Osteoporosis is a syndrome of excessive skeletal fragility most often resulting from estrogen deficiency and aging. The decline of trabecular bone structure and other aspects of bone quality secondary to estrogen deficiency and aging are suppressed by treatment with anti-resorptive agents (AR) or reversed with an anabolic agent, hPTH (1-34) (AA). Currently, patients with osteoporosis are often "cycled" through these different types of bone active agents for many years with little data to determine if sequential therapies for osteoporosis differentially affect bone strength and quality, or the durability if treatments are withdrawn. We recently reported that both a potent AR and an AA significantly improved trabecular bone mass and bone strength in estrogen deficient old rats compared to osteoporotic controls. However, there were differences between the two types of bone active agents, the AA had a greater increase in trabecular bone mass and whole bone strength than the AR;the potent AR had an overall higher and more consistent values for the localized material properties measured including elastic modulus and degree of bone mineralization (DBM) compared to the AA treated animals. Since these bone active agents augment bone strength by somewhat different mechanisms we hypothesize that in estrogen-deficient old rats: 1. Long-term treatment with potent ARs or an AA will improve localized bone quality and whole bone strength and withdrawal of ARs and an AA will differ in the time to reduction in bone quality and bone strength. 2. Altering the sequence of treatments will also differentially affect localized bone material properties and whole bone strength. To test these hypotheses we propose the following specific aims: 1. To determine the time frame for the deterioration of localized bone quality including the DBM, local microstructural bone tissue material properties, and whole bone strength differs after treatment with either ARs or an AA. 2. To determine if the localized aspects of bone quality including the DBM, local microstructural bone tissue material properties, and whole bone strength differ in estrogen deficient old rats treated sequentially with ARs followed by AA;AA followed by ARs or cyclic therapy with ARs, then AA or vehicle then AR, and ARs alone. 3. To determine if there is an association between the changes in biochemical markers and surface-based bone turnover, bone matrix composition, and localized and whole bone material properties with long term sequential therapies;ARs followed by AA;AA followed by ARs;or cyclic therapy with ARs, AA or vehicle and ARs alone. To accomplish these specific aims we will perform two very large experiments long-term studies using 10-month-old osteopenic rats. We will measure localized microstructural properties and whole bone strength and determine how the localized properties change with different treatment regimens, These preclinical studies will provide data that will guide clinicians in prescribing these bone active agents to maximize bone strength and the durability of their effects.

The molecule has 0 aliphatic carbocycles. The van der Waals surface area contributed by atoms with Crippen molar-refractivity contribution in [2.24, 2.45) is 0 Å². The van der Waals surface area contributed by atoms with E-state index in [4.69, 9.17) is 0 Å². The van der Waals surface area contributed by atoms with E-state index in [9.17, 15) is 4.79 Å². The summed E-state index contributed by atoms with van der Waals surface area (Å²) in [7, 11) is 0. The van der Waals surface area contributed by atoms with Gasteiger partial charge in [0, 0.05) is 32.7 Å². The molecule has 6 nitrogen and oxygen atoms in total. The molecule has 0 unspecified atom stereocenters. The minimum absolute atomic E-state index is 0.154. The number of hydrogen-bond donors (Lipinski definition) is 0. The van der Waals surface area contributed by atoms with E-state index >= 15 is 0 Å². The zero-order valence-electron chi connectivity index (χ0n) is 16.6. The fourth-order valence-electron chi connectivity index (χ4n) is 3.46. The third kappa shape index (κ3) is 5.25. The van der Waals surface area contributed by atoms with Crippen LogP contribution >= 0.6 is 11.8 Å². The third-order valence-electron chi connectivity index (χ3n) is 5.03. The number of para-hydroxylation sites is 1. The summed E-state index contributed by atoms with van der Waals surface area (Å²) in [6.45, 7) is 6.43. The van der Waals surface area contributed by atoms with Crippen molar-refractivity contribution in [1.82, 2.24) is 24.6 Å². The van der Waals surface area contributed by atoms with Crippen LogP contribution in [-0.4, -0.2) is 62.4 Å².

Public Health Relevance

At least one third of women older than 65 years will experience an osteoporotic fracture. This research has direct relevance to public health by providing data that will guide clinicians in prescribing osteoporosis medication to maximize bone strength and the durability of their effects.

National Institute of Health (NIH)
National Institute of Arthritis and Musculoskeletal and Skin Diseases (NIAMS)
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Skeletal Biology Structure and Regeneration Study Section (SBSR)
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Lester, Gayle E
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University of California Davis
Internal Medicine/Medicine
Schools of Medicine
United States
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